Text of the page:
Monday, July 22, 2013

How to overlay transparent images using C#

A few days ago someone asked me to code a little program using C#, the program was simple: three comboboxes, the first one will show a shape of X sides (an image in a picturebox), the second one will show something behind that image, and the third one show a color. Pretty easy. If you’re a programmer you already did half or all the coding in your head.

Easy as hell, 40 minutes tops coding and testing the boxes and trying out all possible outputs, all good… until I get into the images. I spend over 2 hours trying to overlap the images on the pictureboxes without any success (at the end I succeeded, obviously) because the way Visual handle transparent images is not how we think it works.

First of all, for those of you who don’t know, when you put a transparent image into the interface, the system will render the background of the parent of the picturebox, creating the illusion of transparency. This doesn’t work too well when overlaying pictureboxes because these don’t have parents, the main Form is the parent. So, when you put one over another, you get something like this:


  • The image in the middle is transparent in the center and shows the color of the form behind it as intended.
  • The image on the left are dotted lines, these are also transparent and show the color of the form behind them, but they don’t appear behind the center image.
  • The color to the right, doesn’t appear behind the center image because is not the parent. And as you can’t guess, it won’t appear behind of the left one neither.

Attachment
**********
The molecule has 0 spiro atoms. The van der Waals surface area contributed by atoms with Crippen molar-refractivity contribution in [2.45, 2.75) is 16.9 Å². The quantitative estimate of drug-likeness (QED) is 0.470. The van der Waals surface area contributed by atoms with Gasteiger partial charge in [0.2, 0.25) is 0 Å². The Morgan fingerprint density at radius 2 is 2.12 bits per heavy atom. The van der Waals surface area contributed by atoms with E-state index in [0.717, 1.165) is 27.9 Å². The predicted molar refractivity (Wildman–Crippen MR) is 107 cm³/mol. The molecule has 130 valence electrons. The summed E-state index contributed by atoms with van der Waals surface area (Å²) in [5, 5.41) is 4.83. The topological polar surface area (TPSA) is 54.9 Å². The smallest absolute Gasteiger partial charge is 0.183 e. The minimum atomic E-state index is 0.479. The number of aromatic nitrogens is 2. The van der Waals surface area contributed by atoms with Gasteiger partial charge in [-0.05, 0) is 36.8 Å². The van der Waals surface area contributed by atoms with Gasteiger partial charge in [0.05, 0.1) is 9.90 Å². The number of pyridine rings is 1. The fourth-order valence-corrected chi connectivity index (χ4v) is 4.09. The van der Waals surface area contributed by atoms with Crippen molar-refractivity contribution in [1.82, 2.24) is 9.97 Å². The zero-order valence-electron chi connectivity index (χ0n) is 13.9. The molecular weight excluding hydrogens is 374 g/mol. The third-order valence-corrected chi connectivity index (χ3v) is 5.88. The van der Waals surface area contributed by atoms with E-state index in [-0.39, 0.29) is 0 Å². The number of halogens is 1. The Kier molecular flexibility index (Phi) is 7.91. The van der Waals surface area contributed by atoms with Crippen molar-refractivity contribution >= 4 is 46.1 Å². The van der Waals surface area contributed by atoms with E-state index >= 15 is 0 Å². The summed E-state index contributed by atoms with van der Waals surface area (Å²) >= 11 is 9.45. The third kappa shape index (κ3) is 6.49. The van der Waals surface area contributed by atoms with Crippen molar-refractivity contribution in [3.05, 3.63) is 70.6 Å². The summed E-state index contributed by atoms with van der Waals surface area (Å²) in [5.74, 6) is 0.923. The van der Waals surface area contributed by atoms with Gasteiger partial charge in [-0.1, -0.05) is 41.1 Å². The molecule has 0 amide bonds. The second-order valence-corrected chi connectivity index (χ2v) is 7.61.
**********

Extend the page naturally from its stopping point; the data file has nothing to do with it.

Many people suggested to force the parent into the images. Something like:

FrontImage.parent = Backimage;

A fuckin’ mess.


After a while of doing searches (a lot of searches), I was about to give up, until I decided to do the only thing I hadn’t tried yet.

FrontImage.BackgroundImage = BackImage;

And that’s it. As simple as that. Assuming that the images are already in your resources, it will be something like:

pictureBox1.Image = Properties.Resources.FrontImage
pictureBox1.BackgroundImage = Properties.Resources.BackImage;

Of course, for this example we need the color, so:

pictureBox1.Image = Properties.Resources.FrontImage
pictureBox1.BackgroundImage = Properties.Resources.BackImage;
pictureBox1.BackColor = System.Drawing.Color.ColorYouWant;

And the result is pretty much what I wanted:


Of course, this may seem and sound dumb, “Who would need to overlay a shape over a line over a color?”… many people, actually. And most of them are forced to create a custom class just for this. Which seems like a lot of work I don’t want to do.

1 comment:

  1. Would you be so kind as to post a small complete example of code.